New faces and places of church

Published March 1, 2012

VCP conference keynote speaker, the Rev. David Male
Photo: Michael Hudson

Jesus conducted his mission on the hillside, by the wayside and at the seaside. And today, Christians committed to missional re-engagement with society are taking church to the streets and other once seemingly unlikely venues.

The Vital Church Planting (VCP) conference’s keynote speaker, the Rev. David Male, told delegates how U.K. Christians of different denominations are gathering at 2 a.m. outside the clubs of London and Manchester to help the young people who emerge lost, broke and addled by alcohol or drugs.

In a northern English town, a Methodist church about to close its doors, transforms itself into the Wesley Playhouse, a gathering spot for mothers and children that turns into a new and vibrant place of worship. Springing up everywhere are skateboarding churches, sports churches and even knitting churches-the latter surprisingly catching on with 20-year-olds- where people knit, then put their needles aside to pray quietly together.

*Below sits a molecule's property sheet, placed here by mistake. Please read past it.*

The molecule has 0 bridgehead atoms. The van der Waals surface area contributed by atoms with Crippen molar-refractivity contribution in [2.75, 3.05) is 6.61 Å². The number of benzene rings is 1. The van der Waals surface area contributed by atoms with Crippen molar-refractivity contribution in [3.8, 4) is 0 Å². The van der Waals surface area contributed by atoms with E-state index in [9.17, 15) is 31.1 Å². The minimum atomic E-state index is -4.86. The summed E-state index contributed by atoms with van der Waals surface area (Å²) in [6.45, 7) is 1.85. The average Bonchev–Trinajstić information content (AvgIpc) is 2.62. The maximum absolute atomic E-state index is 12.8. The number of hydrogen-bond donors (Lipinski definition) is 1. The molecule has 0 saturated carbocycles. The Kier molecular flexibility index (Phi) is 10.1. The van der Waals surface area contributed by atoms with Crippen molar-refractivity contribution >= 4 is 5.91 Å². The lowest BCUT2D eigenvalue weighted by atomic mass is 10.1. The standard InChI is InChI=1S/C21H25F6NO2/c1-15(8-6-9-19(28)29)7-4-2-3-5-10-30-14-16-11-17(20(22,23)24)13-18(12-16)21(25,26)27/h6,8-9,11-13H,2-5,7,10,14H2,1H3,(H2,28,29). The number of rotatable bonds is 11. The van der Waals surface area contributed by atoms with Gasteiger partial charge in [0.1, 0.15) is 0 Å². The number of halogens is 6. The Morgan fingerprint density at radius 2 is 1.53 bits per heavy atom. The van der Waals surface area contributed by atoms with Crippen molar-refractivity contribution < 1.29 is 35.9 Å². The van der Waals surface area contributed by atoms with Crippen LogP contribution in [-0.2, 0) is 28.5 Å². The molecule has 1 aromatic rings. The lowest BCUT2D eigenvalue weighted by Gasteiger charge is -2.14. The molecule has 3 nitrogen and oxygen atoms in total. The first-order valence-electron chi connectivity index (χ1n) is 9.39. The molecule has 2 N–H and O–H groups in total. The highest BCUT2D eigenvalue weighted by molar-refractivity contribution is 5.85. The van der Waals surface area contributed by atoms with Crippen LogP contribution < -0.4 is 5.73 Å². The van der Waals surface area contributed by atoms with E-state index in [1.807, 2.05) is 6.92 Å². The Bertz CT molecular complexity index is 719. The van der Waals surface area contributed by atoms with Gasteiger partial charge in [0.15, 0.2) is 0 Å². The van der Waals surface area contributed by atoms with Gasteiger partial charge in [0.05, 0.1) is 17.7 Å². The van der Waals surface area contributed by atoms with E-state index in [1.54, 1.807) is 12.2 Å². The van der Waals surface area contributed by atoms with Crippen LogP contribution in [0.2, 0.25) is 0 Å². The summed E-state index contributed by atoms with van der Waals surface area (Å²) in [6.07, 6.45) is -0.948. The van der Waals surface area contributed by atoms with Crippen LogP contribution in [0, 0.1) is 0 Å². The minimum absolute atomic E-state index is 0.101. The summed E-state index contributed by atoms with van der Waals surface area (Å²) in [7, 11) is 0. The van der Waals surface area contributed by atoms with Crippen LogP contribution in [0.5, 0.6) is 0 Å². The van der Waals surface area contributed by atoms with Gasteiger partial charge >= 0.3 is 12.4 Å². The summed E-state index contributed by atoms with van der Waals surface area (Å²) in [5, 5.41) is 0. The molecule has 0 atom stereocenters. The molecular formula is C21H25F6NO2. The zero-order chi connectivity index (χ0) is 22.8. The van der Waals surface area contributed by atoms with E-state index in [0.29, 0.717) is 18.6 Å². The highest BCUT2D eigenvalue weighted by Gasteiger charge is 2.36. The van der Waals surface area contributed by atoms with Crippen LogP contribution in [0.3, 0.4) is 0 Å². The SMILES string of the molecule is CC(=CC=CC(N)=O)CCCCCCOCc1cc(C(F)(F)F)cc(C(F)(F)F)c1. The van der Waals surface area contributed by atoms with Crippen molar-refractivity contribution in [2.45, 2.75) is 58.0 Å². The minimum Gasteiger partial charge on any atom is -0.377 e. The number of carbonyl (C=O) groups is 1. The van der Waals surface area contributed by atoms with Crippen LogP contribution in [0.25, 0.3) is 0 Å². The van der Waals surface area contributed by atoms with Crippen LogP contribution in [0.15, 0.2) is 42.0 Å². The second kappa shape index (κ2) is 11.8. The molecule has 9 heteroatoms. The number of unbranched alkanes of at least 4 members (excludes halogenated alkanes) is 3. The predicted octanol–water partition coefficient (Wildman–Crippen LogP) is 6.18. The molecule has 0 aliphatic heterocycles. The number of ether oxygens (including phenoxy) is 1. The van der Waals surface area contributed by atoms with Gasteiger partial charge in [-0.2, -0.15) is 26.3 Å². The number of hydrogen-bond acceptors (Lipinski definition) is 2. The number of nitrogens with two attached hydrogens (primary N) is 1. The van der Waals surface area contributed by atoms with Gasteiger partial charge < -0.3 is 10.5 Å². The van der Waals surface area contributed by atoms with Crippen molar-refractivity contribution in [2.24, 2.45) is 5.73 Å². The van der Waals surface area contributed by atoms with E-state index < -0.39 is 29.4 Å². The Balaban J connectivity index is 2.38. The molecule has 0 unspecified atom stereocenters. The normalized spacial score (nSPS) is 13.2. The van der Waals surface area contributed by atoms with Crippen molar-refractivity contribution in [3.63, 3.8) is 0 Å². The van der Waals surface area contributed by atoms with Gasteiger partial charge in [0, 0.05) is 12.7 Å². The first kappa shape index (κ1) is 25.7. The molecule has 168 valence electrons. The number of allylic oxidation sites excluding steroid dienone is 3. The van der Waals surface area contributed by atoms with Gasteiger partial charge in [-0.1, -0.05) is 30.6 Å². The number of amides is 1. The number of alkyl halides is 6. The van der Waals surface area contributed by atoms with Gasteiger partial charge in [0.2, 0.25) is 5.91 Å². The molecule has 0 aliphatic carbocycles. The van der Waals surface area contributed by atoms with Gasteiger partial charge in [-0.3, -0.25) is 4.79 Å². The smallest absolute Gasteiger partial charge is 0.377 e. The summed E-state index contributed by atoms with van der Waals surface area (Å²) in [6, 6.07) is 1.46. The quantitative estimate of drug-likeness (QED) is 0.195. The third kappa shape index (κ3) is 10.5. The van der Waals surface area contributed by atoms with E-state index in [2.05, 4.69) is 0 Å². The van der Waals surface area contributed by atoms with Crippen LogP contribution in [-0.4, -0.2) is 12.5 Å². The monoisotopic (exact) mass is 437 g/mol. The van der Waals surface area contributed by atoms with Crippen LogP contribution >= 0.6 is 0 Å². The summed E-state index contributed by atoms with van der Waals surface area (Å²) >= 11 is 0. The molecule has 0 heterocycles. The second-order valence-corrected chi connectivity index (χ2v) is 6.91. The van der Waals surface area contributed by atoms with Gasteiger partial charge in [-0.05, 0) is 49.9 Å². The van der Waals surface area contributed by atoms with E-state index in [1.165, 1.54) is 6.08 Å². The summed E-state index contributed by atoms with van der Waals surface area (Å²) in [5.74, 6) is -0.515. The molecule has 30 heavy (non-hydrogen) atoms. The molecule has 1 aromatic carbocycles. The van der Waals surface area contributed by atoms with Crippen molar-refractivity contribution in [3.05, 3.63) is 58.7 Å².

Here in Canada, the Rev. Beverley Williams, who admits to being a “church planting junkie” and a “church planting geek,” is launching a live-music pub church at the picturesque Olde Stone Cottage Pub not far from Christ Church, Scarborough, an eastern suburb of Toronto, where she serves as priest.

Passionate about live music of every kind, Williams is attuned to the deep spirituality and sense of the sacred in the words of secular music. “We have discovered that a lot of musicians have a secret story in their lyrics,” she told the opening session of Vital Church Planting 2012. She cited the words “surrender to be free” in Joseph Arthur’s song “Travel as Equals.” The musical pub church launches March 25.

A veteran of the annual VCP conference, Williams said, “One of the many things I’ve learned here is that you must hone in on your passions. Find the thing that lights the fire in your belly. Keep your hearts and minds open and don’t ever give up.”


  • Diana Swift

    Diana Swift is an award-winning writer and editor with 30 years’ experience in newspaper and magazine editing and production. In January 2011, she joined the Anglican Journal as a contributing editor.

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